“Mary could have stopped the crucifixion. Very simply, she could have stopped the torture and the agony of her son’s death on the cross. How? [Jesus] was crucified for one reason: He claimed that God was His Father.
If that were a lie, if Mary had been unchaste, she would have had to admit that she was immoral, but she could have stepped forward at any time and said, “Stop this horror! I’m ashamed! I confess! I will tell you who His real Father is!” She could have destroyed [Jesus’] whole pretensions and saved Him from the cross.
No mother, to save her own reputation, would allow her son to be horribly mutilated and killed. Mary could have and would have stopped her son’s horrible death, as any mother would have, except that she knew who His Father was.
She knew Jesus’ Father was God.”
Source: D. James Kennedy, Why I Believe (Thomas Nelson; Revised Edition, 1979)
Two major ideas I got from the sermon today:
First is the religion of condemnation. And I don’t mean a church with a set of religious services but a bunch of people who seem to make it their personal mission to condemn others. The Pharisees dragged a woman who was caught in the act of adultery and presented her to Jesus. They wanted Him to pronounce judgment on her: any judgment, good, bad, whatever. She was a pawn in their endless lust to catch Jesus doing wrong.
They didn’t care if she was deeply humiliated. They didn’t even bother to bring the man along in compliance with the Mosaic law. They just paraded her in public to prove a religious point. They condemned her to incite a controversial comment from Jesus. What is wrong with these people?
And what is wrong with us? When we jump to ridiculous conclusions without checking the facts, we are doing what the Pharisees did to this woman. Do you know that it is the job of the devil to accuse? When you point your finger in accusation, you are helping the devil do his work. In case you haven’t heard, one of the names of Satan is translated as the “accuser of the brethren” (Revelation 12: 10). Stop helping the devil.
Second major idea I learned today is the immeasurable magnitude of the mercy of God. I call this the religion of grace (in stark contrast with the religion of condemnation). Every time I read the story of this adulterous woman, I am always amazed at the eloquent silence of Jesus. I could almost feel the drama of the question, “Woman, where are your accusers?”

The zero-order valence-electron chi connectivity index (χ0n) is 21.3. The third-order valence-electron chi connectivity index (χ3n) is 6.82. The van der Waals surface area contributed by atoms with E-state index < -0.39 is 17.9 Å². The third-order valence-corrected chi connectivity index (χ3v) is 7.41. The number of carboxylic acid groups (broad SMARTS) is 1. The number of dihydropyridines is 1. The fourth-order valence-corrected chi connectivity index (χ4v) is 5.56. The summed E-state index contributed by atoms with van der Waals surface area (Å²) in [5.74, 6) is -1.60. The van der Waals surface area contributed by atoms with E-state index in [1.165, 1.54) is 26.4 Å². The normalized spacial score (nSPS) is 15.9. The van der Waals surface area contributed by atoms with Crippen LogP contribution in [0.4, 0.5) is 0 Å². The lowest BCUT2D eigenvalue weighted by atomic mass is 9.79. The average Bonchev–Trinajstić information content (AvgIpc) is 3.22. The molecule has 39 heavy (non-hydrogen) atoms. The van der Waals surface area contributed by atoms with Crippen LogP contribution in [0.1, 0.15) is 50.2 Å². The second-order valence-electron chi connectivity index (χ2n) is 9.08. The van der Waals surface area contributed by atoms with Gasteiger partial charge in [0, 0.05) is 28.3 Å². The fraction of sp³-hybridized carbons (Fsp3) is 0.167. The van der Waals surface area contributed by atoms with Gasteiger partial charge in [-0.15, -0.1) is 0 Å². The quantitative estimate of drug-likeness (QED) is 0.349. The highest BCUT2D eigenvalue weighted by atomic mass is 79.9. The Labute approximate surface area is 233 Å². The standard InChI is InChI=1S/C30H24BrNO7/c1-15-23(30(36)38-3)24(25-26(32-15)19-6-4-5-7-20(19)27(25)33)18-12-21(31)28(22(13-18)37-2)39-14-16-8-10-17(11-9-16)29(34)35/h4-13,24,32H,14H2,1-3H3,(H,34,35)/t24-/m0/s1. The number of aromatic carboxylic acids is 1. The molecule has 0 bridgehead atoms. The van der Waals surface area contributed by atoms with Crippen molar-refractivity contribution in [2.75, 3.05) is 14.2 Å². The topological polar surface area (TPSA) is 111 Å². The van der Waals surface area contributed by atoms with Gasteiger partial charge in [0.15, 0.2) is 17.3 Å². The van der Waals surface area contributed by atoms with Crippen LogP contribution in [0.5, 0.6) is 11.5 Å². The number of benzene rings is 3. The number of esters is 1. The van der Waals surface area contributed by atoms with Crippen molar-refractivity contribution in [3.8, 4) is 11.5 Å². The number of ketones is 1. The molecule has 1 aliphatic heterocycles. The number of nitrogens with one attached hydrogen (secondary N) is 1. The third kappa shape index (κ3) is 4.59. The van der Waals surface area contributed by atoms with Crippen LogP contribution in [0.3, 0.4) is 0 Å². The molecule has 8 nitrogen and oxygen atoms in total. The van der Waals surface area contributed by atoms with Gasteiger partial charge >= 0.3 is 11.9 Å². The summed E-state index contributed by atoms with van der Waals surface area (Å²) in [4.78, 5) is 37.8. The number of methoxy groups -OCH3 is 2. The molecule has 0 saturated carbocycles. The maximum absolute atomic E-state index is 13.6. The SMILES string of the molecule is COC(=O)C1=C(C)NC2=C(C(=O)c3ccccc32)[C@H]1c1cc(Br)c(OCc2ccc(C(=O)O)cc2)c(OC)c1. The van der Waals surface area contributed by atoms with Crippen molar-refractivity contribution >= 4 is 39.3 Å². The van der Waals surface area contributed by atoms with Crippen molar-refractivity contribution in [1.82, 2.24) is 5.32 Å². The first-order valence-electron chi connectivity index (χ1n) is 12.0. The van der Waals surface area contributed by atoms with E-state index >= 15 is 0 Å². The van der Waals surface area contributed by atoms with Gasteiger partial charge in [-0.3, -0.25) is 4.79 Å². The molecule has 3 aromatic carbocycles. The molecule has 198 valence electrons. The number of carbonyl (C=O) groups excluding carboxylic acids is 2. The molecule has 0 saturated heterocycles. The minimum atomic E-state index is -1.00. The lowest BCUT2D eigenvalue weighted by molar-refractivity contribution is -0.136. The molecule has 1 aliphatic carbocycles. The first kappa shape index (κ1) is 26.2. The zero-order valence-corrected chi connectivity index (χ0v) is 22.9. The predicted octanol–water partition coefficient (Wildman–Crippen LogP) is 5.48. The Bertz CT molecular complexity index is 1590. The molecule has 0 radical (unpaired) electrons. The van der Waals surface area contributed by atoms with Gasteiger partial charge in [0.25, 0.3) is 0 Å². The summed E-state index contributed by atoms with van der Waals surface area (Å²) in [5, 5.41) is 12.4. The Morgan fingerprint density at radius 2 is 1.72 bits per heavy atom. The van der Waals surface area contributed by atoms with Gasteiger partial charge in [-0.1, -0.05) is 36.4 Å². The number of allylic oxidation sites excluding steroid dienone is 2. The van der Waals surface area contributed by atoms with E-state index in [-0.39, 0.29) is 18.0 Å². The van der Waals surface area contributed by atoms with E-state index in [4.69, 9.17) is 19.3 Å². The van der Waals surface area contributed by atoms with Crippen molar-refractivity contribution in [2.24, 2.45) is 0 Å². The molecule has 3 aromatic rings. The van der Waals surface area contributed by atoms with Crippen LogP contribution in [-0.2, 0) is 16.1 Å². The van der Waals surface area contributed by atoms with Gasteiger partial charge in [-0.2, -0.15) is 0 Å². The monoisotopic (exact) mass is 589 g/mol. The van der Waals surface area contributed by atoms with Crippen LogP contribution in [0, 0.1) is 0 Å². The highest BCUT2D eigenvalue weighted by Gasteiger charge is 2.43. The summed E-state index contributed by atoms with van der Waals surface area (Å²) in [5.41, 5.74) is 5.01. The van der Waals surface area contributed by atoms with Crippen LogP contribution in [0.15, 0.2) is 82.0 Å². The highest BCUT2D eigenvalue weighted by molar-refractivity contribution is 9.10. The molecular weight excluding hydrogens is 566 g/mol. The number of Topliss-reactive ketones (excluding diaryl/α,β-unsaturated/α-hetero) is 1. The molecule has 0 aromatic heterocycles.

Let me tell you one very basic truth: where grace is present, condemnation takes flight. Condemnation could never stand in the face of grace. Never. Not in a million eternities. If there was one person who had every right to accuse the woman, it was Jesus. But He let her go, set her free, and charged her to use her freedom to stop sinning.
When was the last time you let go of a fight even when you were so convinced you were right? Jesus’ challenge that those who had no sin should cast the first stone silenced everyone. I don’t know about you guys but as for me, I’m absolutely sure that I’m out of the stone-throwing business.
You have to read to know our chaotic world. You have to read to lead. You have to read to stay sane and peaceful in an emotionally violent time. You have to read to know God. And you have to read, as C. S. Lewis said, to know you are not alone.
Get reading. Use your technology to make it easier and more readily available. Carve out the space and build a rich inner life. Set goals, share the joys, reap the harvest of a cultivated intellect and a sophisticated soul.
Source: Stephen Mansfield, A Reading Life (Blog Entry, March 17, 2011).
What happens when we deny that there are moral absolutes? What happens when we take God out of the picture and insist that morals and ethics are cultural and are, therefore, relative?
D. James Kennedy, author of Why I Believe, wrote of what happened at the Nuremberg War Trials after World War II:
During the Nuremberg War Trials after World War II, Nazi leaders were brought before that court and charged with all manner of crimes, including the slaughtering of millions of Jews and other people.
What was their defense? It was a clever one. The Supreme Court in Germany had declared that Jews were nonpersons. So these indicted Nazi leaders said, “We have done nothing wrong. We acted according to our own culture, according to our own mores, according to our own laws. We were told that they could be killed. Who are you to come from another culture, another society, and impose your morals on us?”
The Allied attorneys were thrown for a fifty-yard loss. They didn’t know what to say. If there are no absolutes, if everything is relativistic, if everything is culturally induced and we have no authority to impose our culture upon another, how dare we say that the Nazis were wrong for killing millions of people.
The lawyers were so taken aback, that after huddling for some time, they finally decided to retreat. Since they apparently were not willing to retreat to the moral law of God, they retreated to “natural law,” which has been held through many centuries. Although it is less precise, more vague, it nevertheless still has some moral content to it.
The lawyers appealed to natural laws, and it was on that basis that the Nazis were convicted.